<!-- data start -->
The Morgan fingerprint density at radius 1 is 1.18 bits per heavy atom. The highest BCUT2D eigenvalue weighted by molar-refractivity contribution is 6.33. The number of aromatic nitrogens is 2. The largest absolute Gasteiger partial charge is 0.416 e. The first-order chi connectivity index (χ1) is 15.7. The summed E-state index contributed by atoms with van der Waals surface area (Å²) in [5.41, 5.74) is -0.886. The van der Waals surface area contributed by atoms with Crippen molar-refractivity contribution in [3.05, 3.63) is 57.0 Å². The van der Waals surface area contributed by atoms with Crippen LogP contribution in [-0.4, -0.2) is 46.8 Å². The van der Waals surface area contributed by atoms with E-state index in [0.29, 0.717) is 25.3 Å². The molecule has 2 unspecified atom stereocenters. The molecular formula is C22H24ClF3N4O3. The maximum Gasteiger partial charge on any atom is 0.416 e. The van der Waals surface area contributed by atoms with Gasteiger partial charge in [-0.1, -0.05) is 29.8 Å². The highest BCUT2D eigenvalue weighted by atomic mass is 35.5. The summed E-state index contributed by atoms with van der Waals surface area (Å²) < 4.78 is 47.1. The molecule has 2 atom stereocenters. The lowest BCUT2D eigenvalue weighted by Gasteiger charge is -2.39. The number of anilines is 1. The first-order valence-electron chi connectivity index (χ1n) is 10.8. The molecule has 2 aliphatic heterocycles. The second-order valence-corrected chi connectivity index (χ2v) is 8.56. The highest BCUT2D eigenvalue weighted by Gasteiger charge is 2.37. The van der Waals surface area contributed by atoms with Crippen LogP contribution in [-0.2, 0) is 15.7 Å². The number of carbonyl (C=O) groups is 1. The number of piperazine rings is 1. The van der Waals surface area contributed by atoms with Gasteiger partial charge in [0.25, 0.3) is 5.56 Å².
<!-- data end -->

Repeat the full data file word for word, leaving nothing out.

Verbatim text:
The Morgan fingerprint density at radius 1 is 1.18 bits per heavy atom. The highest BCUT2D eigenvalue weighted by molar-refractivity contribution is 6.33. The number of aromatic nitrogens is 2. The largest absolute Gasteiger partial charge is 0.416 e. The first-order chi connectivity index (χ1) is 15.7. The summed E-state index contributed by atoms with van der Waals surface area (Å²) in [5.41, 5.74) is -0.886. The van der Waals surface area contributed by atoms with Crippen molar-refractivity contribution in [3.05, 3.63) is 57.0 Å². The van der Waals surface area contributed by atoms with Crippen LogP contribution in [-0.4, -0.2) is 46.8 Å². The van der Waals surface area contributed by atoms with E-state index in [0.29, 0.717) is 25.3 Å². The molecule has 2 unspecified atom stereocenters. The molecular formula is C22H24ClF3N4O3. The maximum Gasteiger partial charge on any atom is 0.416 e. The van der Waals surface area contributed by atoms with Gasteiger partial charge in [-0.1, -0.05) is 29.8 Å². The highest BCUT2D eigenvalue weighted by atomic mass is 35.5. The summed E-state index contributed by atoms with van der Waals surface area (Å²) < 4.78 is 47.1. The molecule has 2 atom stereocenters. The lowest BCUT2D eigenvalue weighted by Gasteiger charge is -2.39. The number of anilines is 1. The first-order valence-electron chi connectivity index (χ1n) is 10.8. The molecule has 2 aliphatic heterocycles. The second-order valence-corrected chi connectivity index (χ2v) is 8.56. The highest BCUT2D eigenvalue weighted by Gasteiger charge is 2.37. The van der Waals surface area contributed by atoms with Crippen LogP contribution in [-0.2, 0) is 15.7 Å². The number of carbonyl (C=O) groups is 1. The number of piperazine rings is 1. The van der Waals surface area contributed by atoms with Gasteiger partial charge in [0.25, 0.3) is 5.56 Å².